Adenocarcinoma of the stomach

SKU: MP2080

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Clinical History

An 82-year old female presents with an episode of melena (dark tarry faeces). She had a 6-month history of dyspepsia and nausea. Recently she had noted weight loss and early satiety. Soon after admission she had a large melena episode and died.


This is a post mortem specimen sliced to include a sagittal view of the oesophagus, stomach, proximal duodenum and pancreas. A large 7x5cm ulcer is evident on the lesser curve of the stomach. The ulcer is shallow and broad with raised rolled edges and necrotic debris at the base. There is loss of gastric rugae radiating along the mucous from the ulcer. Dissection of the ulcer reveals elevation of the edge by pale homogenous tumour tissue. There were two eroded arteries present within the ulcer crater with evidence of recent haemorrhage. The pancreas is adherent to the serosal aspect of the ulcer. Histology taken from the lesion (sites visible as regular 3cm defects) demonstrated an ulcerating, well-differentiated adenocarcinoma of the stomach with direct invasion into the pancreas.

Further Information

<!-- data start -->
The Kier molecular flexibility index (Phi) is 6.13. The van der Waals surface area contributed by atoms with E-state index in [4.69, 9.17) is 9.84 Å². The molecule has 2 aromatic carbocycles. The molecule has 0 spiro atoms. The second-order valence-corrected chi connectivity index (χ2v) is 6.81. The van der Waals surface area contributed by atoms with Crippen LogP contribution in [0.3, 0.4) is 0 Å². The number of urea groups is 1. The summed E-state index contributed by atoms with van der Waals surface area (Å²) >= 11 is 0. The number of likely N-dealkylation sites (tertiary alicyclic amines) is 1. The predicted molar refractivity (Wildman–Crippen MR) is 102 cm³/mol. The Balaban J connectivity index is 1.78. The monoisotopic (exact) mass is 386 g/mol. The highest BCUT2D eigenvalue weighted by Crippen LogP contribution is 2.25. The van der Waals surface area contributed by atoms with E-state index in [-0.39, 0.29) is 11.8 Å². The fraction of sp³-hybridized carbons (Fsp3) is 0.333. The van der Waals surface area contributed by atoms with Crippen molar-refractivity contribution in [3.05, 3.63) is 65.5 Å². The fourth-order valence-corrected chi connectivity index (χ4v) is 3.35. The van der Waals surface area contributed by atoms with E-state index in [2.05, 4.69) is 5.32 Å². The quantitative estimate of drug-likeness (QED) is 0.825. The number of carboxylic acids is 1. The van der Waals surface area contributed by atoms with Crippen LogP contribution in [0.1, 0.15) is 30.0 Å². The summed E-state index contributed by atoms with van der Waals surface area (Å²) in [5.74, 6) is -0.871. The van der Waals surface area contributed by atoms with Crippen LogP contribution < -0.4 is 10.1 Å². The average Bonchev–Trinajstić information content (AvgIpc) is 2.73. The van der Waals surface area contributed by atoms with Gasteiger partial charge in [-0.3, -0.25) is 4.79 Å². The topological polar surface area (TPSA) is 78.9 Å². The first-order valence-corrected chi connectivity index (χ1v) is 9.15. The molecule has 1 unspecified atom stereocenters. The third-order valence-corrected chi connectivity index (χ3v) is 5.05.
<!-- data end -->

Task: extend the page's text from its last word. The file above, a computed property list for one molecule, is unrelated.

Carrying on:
Gastric adenocarcinoma is the most common malignancy of the stomach. The incidence varies widely with geography: with a much higher incidence in Japan, Chile, Eastern Europe when compared to North America, Africa, South East Asia and Northern Europe. Risk factors include smoking, high salt diets, H. Pylori infection, Gastro Esophageal Reflux Disease (GERD), atrophic gastritis and intestinal metaplasia of the gastric mucosa. There are two distinct classifications: intestinal and diffuse gastric adenocarcinoma. Intestinal adenocarcinoma resembles glandular tissue similar to colonic or oesophageal adenocarcinoma. Intestinal types tend to be bulky: growing as either an ulcerated or exophytic tumour. Intestinal type occur most frequently in endemic areas, has a male predominance and a mean age of 55 years at presentation. Intestinal type can occur from precursor lesions, such as dysplasia and/or adenomas with dysplasia. Diffuse type gastric cancers have an infiltrative growth pattern and are composed of ‘signet ring’ cells – i.e. cells that have large vacuoles full of mucin leading to displacement of the nucleus to the cell‘s periphery. The cells appear to have lost adhesion between each other, and can therefore be widely distributed within the stomach mucosa. A mass may not be appreciated in this diffuse type as a desmoplastic reaction can occur around the tumour cells, causing a thickened and rigid stomach wall with loss of rugae, creating a “leather bottle” appearance also know of linea plastica. Diffuse type has equal incidence across sexes and countries, and does not have precursor lesions. Germ line mutations in CDH1, which causing loss of function of E-cadherin leading to the loss of cell adhesion, can result in an increased risk of diffuse gastric cancer, which can be familial. Patients with Familial Adenomatous Polyposis (FAP) with germ line mutation in adenomatous polyposis coli (APC) gene have an increased risk in developing intestinal type gastric adenocarcinoma. Early symptoms include dyspepsia, dysphagia and nausea. Later symptoms include weight loss, anorexia, early satiety, fatigue, anaemia and haemorrhage. Treatment depends on tumour stage with surgical resection for early tumours and chemotherapy for later stage cancers.

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